Cloudflare hacked: why and by whom?

(To Alessandro Rugolo)

At the beginning of February the news of the hacking of Cloudflare. In the titles of the magazines we read that the company Cloudflare, an American network security giant, had been hacked by a probable "State sponsored" group. 

The attack, second security week, occurred through the use of credentials stolen during a previous attack (Okta hack). Okta, a provider of online security and identity services, was allegedly hacked in September and reported the loss of data regarding its customers. 

Again from the article by security week at the beginning of February we learned that the information of login stolen during the attack on Okta had not been replaced, allowing the attacker to access the systems Cloudflare starting from November 14.

From what we know so far, we should start asking ourselves some questions:

  1. If a security company receives notification of a loss of access data affecting it, why doesn't it proceed to disable it immediately?
  2. why bring a "State Actor" into play for a hacking attempt based trivially on the use of stolen and still active credentials?

Two questions whose answer is not trivial.

We continue. 

Always according to Cloudflare the attacker had access to several internal systems: 

- an AWS environment;

- the systems Jira e Confluence, by Atlassian, two systems of advanced collaboration used by Cloudflare. Jira in particular it is used to manage system bugs.

Again according to the company's statements, the attacker was able to move within the work environment and had access to 120 repositories of code. Whether or not he downloaded them is unclear. The fact is that the documents to which he had access concerned the operating methods of the backup, the configuration and management of the global network Cloudflare, remote access and the use of Terraform (to put it simply, an IT infrastructure management system) and Kubernetes (for managing workloads and services).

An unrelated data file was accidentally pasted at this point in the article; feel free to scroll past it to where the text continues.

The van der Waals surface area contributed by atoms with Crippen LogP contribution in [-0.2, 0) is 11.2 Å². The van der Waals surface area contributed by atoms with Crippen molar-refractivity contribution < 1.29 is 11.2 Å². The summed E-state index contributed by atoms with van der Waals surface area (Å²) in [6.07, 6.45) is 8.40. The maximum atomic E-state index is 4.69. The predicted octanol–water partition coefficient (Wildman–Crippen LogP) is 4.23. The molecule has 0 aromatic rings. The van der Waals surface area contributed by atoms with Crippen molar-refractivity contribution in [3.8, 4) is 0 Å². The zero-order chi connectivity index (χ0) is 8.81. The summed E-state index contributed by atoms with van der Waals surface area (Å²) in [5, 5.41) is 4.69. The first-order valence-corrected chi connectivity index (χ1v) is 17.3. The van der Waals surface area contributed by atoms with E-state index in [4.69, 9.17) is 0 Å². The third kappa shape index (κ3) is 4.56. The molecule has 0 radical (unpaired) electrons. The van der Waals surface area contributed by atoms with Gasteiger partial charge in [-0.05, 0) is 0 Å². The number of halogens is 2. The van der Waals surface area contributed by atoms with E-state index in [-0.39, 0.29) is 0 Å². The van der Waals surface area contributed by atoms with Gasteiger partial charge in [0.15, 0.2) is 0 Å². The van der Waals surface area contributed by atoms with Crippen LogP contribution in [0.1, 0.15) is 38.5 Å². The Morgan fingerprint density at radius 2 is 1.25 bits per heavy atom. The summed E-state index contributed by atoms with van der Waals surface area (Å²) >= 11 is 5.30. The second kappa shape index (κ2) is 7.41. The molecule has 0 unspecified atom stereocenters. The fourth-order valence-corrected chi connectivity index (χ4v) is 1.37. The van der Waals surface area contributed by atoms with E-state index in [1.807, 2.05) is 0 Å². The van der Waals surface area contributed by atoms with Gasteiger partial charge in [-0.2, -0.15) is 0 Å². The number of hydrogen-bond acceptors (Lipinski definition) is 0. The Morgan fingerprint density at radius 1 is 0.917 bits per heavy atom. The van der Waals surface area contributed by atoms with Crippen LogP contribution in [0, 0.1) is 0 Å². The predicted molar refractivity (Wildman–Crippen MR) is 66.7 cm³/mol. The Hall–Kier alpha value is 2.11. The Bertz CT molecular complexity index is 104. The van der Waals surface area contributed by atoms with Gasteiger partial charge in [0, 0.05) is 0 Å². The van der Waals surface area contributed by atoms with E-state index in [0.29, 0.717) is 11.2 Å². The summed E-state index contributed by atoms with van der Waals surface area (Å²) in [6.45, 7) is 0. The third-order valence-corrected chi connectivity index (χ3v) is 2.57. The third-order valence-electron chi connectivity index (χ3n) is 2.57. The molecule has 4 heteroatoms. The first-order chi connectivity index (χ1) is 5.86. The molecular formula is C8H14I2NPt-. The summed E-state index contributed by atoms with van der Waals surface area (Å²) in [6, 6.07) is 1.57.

The hacker was identified only on November 23rd, therefore after about 10 days, during which he also managed to install software within the network Cloudflare, a tool red teaming that is called SliverAdversary Emulation Framework and it is open source and freely downloadable from GitHub.

Having said this, let's move on to trying to answer the two questions posed above:

- the answer to the first is quite simple, societies are made up of human beings who have their times, their problems and who make mistakes. Whoever had to deal with it probably underestimated the matter or perhaps, more simply, was busy on holiday or with other matters! You know the result.

- the second question is more difficult to answer. From a media exposure point of view, it is easier to justify a failure if the culprit is an opposing state, more difficult to justify what happened if it turns out that the attacker is a fifteen-year-old novice. Furthermore, the international situation of the United States and Cloudflare's position as a global provider of security services makes it an ideal victim for anyone who wants to claim responsibility for the attack. 

Unfortunately, in my opinion, it is difficult to assert that the attack was "State sponsored" for several reasons. A "State sponsored" attack would somehow be claimed. Furthermore, from reading the various articles it seems that the attacker took a break on "Thanksgiving" day, November 23rd, probably because he was busy celebrating with his family!

So let's give it time. Maybe later something will turn up that will allow us to understand what happened.

PS For the more curious I have included several links at the foot of the page from which you can also understand the damage caused by this attack in terms of control activities, in practice of money spent!

Happy reading.

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